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Create a “Mastermind Group” to Help Your Career

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Getting to the top of your field is a challenge, but it’s easier with the support of a strong peer network.

A group of trusted colleagues – often known as a mastermind group – can provide honest feedback, help you refine your ideas, and share insights and leads. They can also inspire you with their successes and support you when you face setbacks. Most of us have some helpful professional contacts, but if you want to be part of a community of people focused on helping one another, you’ll likely need to take action to create it.

In my new book, Stand Out, I profile Kare Anderson, an Emmy-winning former journalist who has started two mastermind groups that have been running continuously for over 20 years. Few endeavors these days can boast such longevity, and Anderson says the impact on her personal and professional life has been profound: “You look back on notes you’ve taken, and it’s a way of realizing how much we’ve evolved,” she says.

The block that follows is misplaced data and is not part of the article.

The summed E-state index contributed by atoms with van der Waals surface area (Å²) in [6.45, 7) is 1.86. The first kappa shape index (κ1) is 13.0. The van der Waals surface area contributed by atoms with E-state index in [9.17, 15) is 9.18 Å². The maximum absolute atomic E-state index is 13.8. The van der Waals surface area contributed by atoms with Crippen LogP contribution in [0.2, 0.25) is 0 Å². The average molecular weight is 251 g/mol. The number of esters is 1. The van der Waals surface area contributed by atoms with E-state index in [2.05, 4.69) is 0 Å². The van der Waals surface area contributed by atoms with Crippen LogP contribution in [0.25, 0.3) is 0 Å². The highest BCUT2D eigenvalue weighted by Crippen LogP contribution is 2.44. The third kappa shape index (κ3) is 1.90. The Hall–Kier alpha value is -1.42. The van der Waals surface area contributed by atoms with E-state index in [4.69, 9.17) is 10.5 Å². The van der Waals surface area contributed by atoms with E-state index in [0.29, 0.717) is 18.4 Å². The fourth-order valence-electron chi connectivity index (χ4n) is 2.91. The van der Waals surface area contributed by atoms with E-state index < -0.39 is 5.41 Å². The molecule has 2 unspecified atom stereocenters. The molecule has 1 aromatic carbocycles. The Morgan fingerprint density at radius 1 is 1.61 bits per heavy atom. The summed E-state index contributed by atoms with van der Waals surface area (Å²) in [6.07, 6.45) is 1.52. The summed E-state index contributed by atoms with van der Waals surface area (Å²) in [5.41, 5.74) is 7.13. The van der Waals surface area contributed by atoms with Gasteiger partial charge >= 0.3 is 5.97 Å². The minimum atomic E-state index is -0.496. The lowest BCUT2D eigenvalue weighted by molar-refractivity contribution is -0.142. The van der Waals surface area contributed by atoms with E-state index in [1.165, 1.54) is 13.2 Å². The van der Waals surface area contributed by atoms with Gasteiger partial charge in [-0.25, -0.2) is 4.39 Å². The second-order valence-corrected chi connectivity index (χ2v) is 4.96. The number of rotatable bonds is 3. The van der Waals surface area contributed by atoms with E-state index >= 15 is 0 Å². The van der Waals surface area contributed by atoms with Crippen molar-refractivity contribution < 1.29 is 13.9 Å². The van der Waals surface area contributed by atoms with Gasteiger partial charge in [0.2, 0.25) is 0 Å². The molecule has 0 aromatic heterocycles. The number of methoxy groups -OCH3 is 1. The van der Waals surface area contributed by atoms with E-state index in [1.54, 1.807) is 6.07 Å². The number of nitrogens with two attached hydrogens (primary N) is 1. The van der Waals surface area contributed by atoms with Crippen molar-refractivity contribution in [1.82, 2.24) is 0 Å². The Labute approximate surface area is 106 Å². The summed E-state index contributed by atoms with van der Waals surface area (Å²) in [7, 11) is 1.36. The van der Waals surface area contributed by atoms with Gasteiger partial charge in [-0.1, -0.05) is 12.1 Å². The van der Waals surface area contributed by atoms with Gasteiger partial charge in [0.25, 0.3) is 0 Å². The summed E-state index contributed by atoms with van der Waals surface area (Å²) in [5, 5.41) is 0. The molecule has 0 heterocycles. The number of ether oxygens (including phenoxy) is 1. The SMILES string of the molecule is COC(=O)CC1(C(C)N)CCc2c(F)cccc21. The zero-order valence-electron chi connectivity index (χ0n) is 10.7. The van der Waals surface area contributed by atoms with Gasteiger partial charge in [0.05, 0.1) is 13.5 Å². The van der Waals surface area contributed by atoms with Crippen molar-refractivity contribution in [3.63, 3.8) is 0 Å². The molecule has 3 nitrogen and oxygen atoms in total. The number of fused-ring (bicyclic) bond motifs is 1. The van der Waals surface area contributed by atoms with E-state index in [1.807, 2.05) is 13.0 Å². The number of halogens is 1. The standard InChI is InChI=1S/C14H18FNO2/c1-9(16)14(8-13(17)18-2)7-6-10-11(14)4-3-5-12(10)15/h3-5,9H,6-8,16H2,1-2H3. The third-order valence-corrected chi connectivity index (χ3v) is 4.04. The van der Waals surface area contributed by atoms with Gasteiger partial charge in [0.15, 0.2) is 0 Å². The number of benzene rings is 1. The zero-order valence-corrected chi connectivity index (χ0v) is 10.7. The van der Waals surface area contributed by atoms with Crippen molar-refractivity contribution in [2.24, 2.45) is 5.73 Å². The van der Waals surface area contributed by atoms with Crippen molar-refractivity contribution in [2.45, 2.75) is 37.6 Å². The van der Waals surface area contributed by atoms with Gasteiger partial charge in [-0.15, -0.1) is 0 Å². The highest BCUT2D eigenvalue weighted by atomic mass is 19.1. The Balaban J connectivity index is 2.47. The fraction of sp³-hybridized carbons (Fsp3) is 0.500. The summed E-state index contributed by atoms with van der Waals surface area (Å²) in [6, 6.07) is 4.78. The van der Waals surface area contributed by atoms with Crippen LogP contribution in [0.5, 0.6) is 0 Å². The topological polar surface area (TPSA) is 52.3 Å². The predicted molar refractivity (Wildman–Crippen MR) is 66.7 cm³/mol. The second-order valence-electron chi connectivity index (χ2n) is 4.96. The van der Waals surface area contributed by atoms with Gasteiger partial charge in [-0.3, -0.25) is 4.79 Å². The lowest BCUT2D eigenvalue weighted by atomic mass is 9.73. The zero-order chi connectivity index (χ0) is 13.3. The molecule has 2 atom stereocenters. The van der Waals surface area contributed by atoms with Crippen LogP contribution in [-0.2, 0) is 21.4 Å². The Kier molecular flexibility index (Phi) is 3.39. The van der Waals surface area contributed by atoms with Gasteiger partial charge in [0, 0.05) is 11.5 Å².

Choose members wisely.

Don’t rush into offering a group membership to someone you haven’t fully vetted – “firing” someone once they’re a member can be extremely awkward. It’s fine to target people you don’t know well as possible members, but go slow and get to know them as individuals before issuing an official invitation. Invite them out for coffee or lunch to see them in different situations. Finally, host an informal gathering of several potential members to see what the social dynamics are like. If one person dominates the conversation or creates a contentious atmosphere, perhaps he’s not the best fit. Depending on how the group is structured, the founder may have exclusive say on who joins, or – as in Kare Anderson’s case – once someone signs on, they may get an equal vote on future members.

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